While waiting for my car to be serviced yesterday morning, I watched a few minutes of a CBS News feature on how patients in the early stages of ALS are preparing (to the extent that’s possible) for the later stages of the disease.
“Before her speech becomes severely impaired, Hubner turned to speech pathologist John Costello at Boston Children’s Hospital. He gives patients a voice recorder and tells them to think of phrases that reflect who they are.”
As I watched the woman making notes and recording simple statements I found myself thinking about all the things I say during the course of a day (“Hey, Lucy. You want to go outside?” “Hattie! Come sit to the couch and get some loving’” “Have I told you today how much I love you?”) and what it would be like if I could no longer say those things.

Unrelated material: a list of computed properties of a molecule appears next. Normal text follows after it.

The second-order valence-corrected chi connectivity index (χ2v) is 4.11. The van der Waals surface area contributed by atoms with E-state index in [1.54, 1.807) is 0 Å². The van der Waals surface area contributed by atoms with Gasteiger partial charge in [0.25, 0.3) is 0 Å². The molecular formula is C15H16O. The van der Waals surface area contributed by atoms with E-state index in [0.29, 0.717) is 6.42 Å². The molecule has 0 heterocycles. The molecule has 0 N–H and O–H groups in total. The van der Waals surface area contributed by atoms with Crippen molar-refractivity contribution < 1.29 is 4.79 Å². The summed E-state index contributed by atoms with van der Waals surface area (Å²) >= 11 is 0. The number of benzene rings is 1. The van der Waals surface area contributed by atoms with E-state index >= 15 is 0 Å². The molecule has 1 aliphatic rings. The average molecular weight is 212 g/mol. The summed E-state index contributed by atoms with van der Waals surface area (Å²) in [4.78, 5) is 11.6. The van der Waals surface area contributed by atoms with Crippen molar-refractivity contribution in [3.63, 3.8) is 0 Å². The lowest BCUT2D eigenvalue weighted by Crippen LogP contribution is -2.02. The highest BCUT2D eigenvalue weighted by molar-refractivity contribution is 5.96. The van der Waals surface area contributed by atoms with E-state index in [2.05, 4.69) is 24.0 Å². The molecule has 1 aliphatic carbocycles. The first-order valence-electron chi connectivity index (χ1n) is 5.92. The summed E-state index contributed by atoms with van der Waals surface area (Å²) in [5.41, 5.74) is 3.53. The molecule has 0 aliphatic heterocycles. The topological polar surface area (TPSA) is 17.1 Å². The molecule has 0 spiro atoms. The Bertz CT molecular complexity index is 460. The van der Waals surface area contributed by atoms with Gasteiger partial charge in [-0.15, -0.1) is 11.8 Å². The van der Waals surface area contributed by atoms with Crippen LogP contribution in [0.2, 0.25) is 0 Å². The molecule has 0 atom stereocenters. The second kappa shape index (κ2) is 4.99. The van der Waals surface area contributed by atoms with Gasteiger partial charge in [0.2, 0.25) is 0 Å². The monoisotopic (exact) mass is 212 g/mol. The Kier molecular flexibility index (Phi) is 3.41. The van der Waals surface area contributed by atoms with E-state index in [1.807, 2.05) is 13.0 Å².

In the CBS piece they entered the patient’s recordings into a computer so she could play them back with a keystroke. As I watched I wondered what would I want to say if I could no longer speak the words. Whew.
A list of things I take for granted would be too long to list here, but the simple act of speaking would be high on the list. How many spoken thoughts have I wasted? What would I say if today was my last day to speak?
The woman in the news story was writing down things she wanted to record. Not a lot of negative or mean things on that list, if I had to guess. Probably not a lot of political comments or complaints about waiting in line.
In an ancient blog post I imagined getting a printed transcript of every word I uttered in during the course of the day. With a red pencil I crossed out everything that didn’t need to be said. What would I be left with? If I could say only 20 things tomorrow, what would I choose?